At the dry campsite, researchers study layers of earth and rock and compare them to the corresponding wet layers of organic material below the river high tide line. The dry deposits do not contain any preserved organic debris such as vegetal mats. Furthermore, artifacts at the dry site are more poorly preserved than those at the wet site, and only stone artifacts are present. The dry site contains campsite floors, slab-lined pits, deposits of charred and cracked rocks where fires would have burned, and locations where quartz were manufactured into microliths.

An analysis of the remains at the dry site has given researchers a basic understanding of the camp layout. The camps were probably occupied in the spring and summer. Pierced strips of cedar bark suggest that dwellings at the camp were roofed with longs sheets of cedar and sewn tule or bulrush mats which were also found during the excavation. The inhabitants would have slept on furs along the inner walls of the shed-like shelters. Other structures and remains were uncovered during excavation, such as evidence of canoe runs, drying racks and poles, which were likely used as platforms in order to move the canoes from the village onto the beach.

Rock shelter

Excavation on the river-mouth Rock Shelter site began in 1980. It was determined that the site had been occupied by humans for roughly 900 years, beginning about 1,000 years ago. The interior of the rockshelter covers 1,300 square feet. The most significant discovery from the rock shelter is the 3.3 vertical meters of pristine shell midden. In excess of 1,300 distinct layers have been documented here. Upon analysis, these layers show elevated frequencies of fishbone, which have given archeologists insight into the food sources and dietary evolution of the natives that lived at the site. The site was also home to tens of thousands of remains sea mammals and birds.

Food models

There are two models for food consumption of the Hoko River inhabitants which were created by Dale Croes. The first model predicts that the people ate about the same percentage of each available food source over the course of each year. Under this model, the people of the Hoko River Site would have relied heavily on roundfish, halibut, flatfish, and elk in the winter and a similar diet in summer, with an elevated reliance on halibut and flatfish. The spring would have been a time of transition, shifting from winter food sources to summer food sources. In the fall, the people would have relied heavier on salmon than on other available food sources.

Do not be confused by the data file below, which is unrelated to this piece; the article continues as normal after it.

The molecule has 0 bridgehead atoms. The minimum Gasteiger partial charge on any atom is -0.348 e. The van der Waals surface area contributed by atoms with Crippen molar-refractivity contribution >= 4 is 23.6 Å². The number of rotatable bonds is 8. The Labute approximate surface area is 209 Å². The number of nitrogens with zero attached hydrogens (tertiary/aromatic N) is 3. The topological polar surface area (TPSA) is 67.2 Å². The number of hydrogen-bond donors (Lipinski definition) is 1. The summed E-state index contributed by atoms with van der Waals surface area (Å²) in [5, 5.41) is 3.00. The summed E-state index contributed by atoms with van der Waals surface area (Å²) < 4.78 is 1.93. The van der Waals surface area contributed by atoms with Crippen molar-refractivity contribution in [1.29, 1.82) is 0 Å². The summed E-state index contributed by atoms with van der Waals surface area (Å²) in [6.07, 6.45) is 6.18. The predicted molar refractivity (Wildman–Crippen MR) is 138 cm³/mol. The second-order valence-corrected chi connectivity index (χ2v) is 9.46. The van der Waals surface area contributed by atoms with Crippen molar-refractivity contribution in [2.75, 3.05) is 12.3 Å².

The second model of food consumption became more popular overtime beginning in approximate 3000 B.P. as the inhabitants learned how to preserve food. This model operates under the assumption that the people would have relied on a food storage system, evidence of which was found at the site. Between the two models, the non-storage model predicts a more balanced reliance on all food sources throughout the year, while the storage model would have allowed the people to consume halibut and salmon in greater quantities throughout a greater portion of the year, leading to greater consumption of their favorite food sources year round. The food storage model would lead to a higher level of resource depletion over time.

Paleontology

Many scientists, including anthropologists, botanists and invertebrate zoologists have worked on this site. The paleontological community became interested in the site when remains of Euphylax feldmanni, a small crab, were found on this site. These remains are the earliest fossil record of the subfamily Podophthalminae, as well as the earliest fossil record of this genus in the eastern North Pacific. The earliest recognized remains of another crustacean, Cheiragonidae decapoda, also come from this site.

External links

References

Sources

  • Croes, Dale R. The Excavation of Water-Saturated Archaelogical Sites: An early wet site at the mouth of the Hoko River - The Hoko Site.
  • Croes, Dale The Significance of the 3,000 BP Hoko River Waterlogged Fishing Camp in Our Overall Understanding of Southern Northwest Coast Cultural Evolution. Telford Press.
  • Croes, Dale R.; Eric Blinman American Antiquity: Hoko River: A 2500 Year Old Fishing Camp on the Northwest Coast of North America.
  • Kirk, Ruth; Daugherty, Richard D. (2007). Archaeology in Washington, University of Washington Press, ISBN 0295986964.
  • Nyborg, Torrey G.; Ross E. Berglund, James L. Goedert Journal of Paleontology: A new crab from the late Eocene Hoko River Formation, Olympic Peninsula, Washington: The earliest record of Euphylax (Decapoda: Portunidae)..
  • Schweitzer, Carrie E.; Eric W. Salva Journal of Crustacean Biology: First Recognition of the Cheiragonidae (Decapoda) in the Fossil Record and Comparison of the Family with the Atelecyclidae..

Search another word or see Hoko River Archaeological Siteon Dictionary | Thesaurus |Spanish
Copyright © 2014 Dictionary.com, LLC. All rights reserved.
  • Please Login or Sign Up to use the Recent Searches feature